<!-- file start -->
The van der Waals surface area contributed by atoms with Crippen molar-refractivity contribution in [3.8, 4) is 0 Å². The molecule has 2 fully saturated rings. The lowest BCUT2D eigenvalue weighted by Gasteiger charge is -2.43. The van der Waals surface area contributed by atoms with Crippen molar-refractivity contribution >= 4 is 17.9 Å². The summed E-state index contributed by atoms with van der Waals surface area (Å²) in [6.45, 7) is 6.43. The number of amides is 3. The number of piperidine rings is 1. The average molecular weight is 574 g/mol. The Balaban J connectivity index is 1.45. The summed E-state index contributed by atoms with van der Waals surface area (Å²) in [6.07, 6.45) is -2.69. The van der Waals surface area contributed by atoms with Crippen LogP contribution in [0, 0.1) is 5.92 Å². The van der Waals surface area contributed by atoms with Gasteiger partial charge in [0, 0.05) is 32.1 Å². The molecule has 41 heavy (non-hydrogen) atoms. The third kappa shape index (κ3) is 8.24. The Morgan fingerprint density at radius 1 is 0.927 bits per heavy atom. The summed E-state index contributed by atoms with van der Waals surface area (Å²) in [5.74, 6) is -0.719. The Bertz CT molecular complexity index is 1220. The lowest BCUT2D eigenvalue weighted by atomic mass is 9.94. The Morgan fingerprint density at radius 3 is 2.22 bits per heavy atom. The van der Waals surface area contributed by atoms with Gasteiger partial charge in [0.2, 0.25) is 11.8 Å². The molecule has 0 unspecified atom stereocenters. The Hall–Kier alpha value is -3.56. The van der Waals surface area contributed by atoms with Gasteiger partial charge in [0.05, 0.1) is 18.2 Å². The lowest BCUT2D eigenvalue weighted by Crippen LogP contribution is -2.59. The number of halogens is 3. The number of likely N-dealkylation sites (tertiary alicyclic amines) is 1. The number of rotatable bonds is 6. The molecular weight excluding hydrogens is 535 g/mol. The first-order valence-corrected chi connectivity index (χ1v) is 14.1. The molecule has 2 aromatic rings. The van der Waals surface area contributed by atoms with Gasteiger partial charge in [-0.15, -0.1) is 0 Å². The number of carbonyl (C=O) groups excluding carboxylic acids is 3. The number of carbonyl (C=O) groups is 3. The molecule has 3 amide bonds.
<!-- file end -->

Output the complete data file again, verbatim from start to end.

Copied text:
The van der Waals surface area contributed by atoms with Crippen molar-refractivity contribution in [3.8, 4) is 0 Å². The molecule has 2 fully saturated rings. The lowest BCUT2D eigenvalue weighted by Gasteiger charge is -2.43. The van der Waals surface area contributed by atoms with Crippen molar-refractivity contribution >= 4 is 17.9 Å². The summed E-state index contributed by atoms with van der Waals surface area (Å²) in [6.45, 7) is 6.43. The number of amides is 3. The number of piperidine rings is 1. The average molecular weight is 574 g/mol. The Balaban J connectivity index is 1.45. The summed E-state index contributed by atoms with van der Waals surface area (Å²) in [6.07, 6.45) is -2.69. The van der Waals surface area contributed by atoms with Crippen LogP contribution in [0, 0.1) is 5.92 Å². The van der Waals surface area contributed by atoms with Gasteiger partial charge in [0, 0.05) is 32.1 Å². The molecule has 41 heavy (non-hydrogen) atoms. The third kappa shape index (κ3) is 8.24. The Morgan fingerprint density at radius 1 is 0.927 bits per heavy atom. The summed E-state index contributed by atoms with van der Waals surface area (Å²) in [5.74, 6) is -0.719. The Bertz CT molecular complexity index is 1220. The lowest BCUT2D eigenvalue weighted by atomic mass is 9.94. The Morgan fingerprint density at radius 3 is 2.22 bits per heavy atom. The van der Waals surface area contributed by atoms with Gasteiger partial charge in [0.2, 0.25) is 11.8 Å². The molecule has 0 unspecified atom stereocenters. The Hall–Kier alpha value is -3.56. The van der Waals surface area contributed by atoms with Gasteiger partial charge in [0.05, 0.1) is 18.2 Å². The lowest BCUT2D eigenvalue weighted by Crippen LogP contribution is -2.59. The number of halogens is 3. The number of likely N-dealkylation sites (tertiary alicyclic amines) is 1. The number of rotatable bonds is 6. The molecular weight excluding hydrogens is 535 g/mol. The first-order valence-corrected chi connectivity index (χ1v) is 14.1. The molecule has 2 aromatic rings. The van der Waals surface area contributed by atoms with Gasteiger partial charge in [-0.15, -0.1) is 0 Å². The number of carbonyl (C=O) groups excluding carboxylic acids is 3. The number of carbonyl (C=O) groups is 3. The molecule has 3 amide bonds.